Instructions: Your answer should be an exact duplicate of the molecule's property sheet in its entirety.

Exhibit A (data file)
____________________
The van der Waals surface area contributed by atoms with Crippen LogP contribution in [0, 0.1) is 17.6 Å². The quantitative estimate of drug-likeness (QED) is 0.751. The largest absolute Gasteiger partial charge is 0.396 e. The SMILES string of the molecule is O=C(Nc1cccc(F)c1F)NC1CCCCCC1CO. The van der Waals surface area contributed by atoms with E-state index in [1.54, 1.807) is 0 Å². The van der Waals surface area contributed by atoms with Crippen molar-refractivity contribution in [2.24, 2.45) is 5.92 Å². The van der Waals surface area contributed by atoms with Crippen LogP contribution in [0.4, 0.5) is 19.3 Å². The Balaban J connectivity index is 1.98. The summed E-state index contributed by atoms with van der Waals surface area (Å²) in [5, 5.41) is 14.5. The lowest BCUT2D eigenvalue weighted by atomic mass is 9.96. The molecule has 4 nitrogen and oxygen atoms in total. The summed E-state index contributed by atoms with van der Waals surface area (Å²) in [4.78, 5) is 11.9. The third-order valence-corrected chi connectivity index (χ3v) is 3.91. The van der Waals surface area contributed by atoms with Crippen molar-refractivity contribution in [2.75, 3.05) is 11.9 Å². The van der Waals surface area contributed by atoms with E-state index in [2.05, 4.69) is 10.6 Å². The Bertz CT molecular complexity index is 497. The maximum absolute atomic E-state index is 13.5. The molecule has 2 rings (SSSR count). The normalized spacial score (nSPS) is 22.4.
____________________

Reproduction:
The van der Waals surface area contributed by atoms with Crippen LogP contribution in [0, 0.1) is 17.6 Å². The quantitative estimate of drug-likeness (QED) is 0.751. The largest absolute Gasteiger partial charge is 0.396 e. The SMILES string of the molecule is O=C(Nc1cccc(F)c1F)NC1CCCCCC1CO. The van der Waals surface area contributed by atoms with E-state index in [1.54, 1.807) is 0 Å². The van der Waals surface area contributed by atoms with Crippen molar-refractivity contribution in [2.24, 2.45) is 5.92 Å². The van der Waals surface area contributed by atoms with Crippen LogP contribution in [0.4, 0.5) is 19.3 Å². The Balaban J connectivity index is 1.98. The summed E-state index contributed by atoms with van der Waals surface area (Å²) in [5, 5.41) is 14.5. The lowest BCUT2D eigenvalue weighted by atomic mass is 9.96. The molecule has 4 nitrogen and oxygen atoms in total. The summed E-state index contributed by atoms with van der Waals surface area (Å²) in [4.78, 5) is 11.9. The third-order valence-corrected chi connectivity index (χ3v) is 3.91. The van der Waals surface area contributed by atoms with Crippen molar-refractivity contribution in [2.75, 3.05) is 11.9 Å². The van der Waals surface area contributed by atoms with E-state index in [2.05, 4.69) is 10.6 Å². The Bertz CT molecular complexity index is 497. The maximum absolute atomic E-state index is 13.5. The molecule has 2 rings (SSSR count). The normalized spacial score (nSPS) is 22.4.